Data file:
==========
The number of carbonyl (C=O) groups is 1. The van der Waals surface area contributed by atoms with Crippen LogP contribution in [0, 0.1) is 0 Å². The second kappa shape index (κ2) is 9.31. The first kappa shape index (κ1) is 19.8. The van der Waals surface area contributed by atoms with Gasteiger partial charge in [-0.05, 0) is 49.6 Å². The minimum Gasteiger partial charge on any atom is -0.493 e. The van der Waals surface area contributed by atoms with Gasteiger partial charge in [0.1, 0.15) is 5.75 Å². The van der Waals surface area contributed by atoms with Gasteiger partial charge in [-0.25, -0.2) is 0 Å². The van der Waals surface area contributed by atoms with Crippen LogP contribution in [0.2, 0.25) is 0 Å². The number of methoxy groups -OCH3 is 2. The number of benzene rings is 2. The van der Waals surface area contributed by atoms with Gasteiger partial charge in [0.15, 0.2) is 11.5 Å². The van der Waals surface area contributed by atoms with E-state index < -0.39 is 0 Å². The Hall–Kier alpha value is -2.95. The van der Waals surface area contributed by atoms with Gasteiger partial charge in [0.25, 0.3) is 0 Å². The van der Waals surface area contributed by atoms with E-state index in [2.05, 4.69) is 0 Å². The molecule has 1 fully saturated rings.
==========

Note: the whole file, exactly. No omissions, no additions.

The number of carbonyl (C=O) groups is 1. The van der Waals surface area contributed by atoms with Crippen LogP contribution in [0, 0.1) is 0 Å². The second kappa shape index (κ2) is 9.31. The first kappa shape index (κ1) is 19.8. The van der Waals surface area contributed by atoms with Gasteiger partial charge in [-0.05, 0) is 49.6 Å². The minimum Gasteiger partial charge on any atom is -0.493 e. The van der Waals surface area contributed by atoms with Gasteiger partial charge in [0.1, 0.15) is 5.75 Å². The van der Waals surface area contributed by atoms with Gasteiger partial charge in [-0.25, -0.2) is 0 Å². The van der Waals surface area contributed by atoms with Crippen LogP contribution in [0.2, 0.25) is 0 Å². The number of methoxy groups -OCH3 is 2. The number of benzene rings is 2. The van der Waals surface area contributed by atoms with Gasteiger partial charge in [0.15, 0.2) is 11.5 Å². The van der Waals surface area contributed by atoms with E-state index < -0.39 is 0 Å². The Hall–Kier alpha value is -2.95. The van der Waals surface area contributed by atoms with Gasteiger partial charge in [0.25, 0.3) is 0 Å². The van der Waals surface area contributed by atoms with E-state index in [2.05, 4.69) is 0 Å². The molecule has 1 fully saturated rings.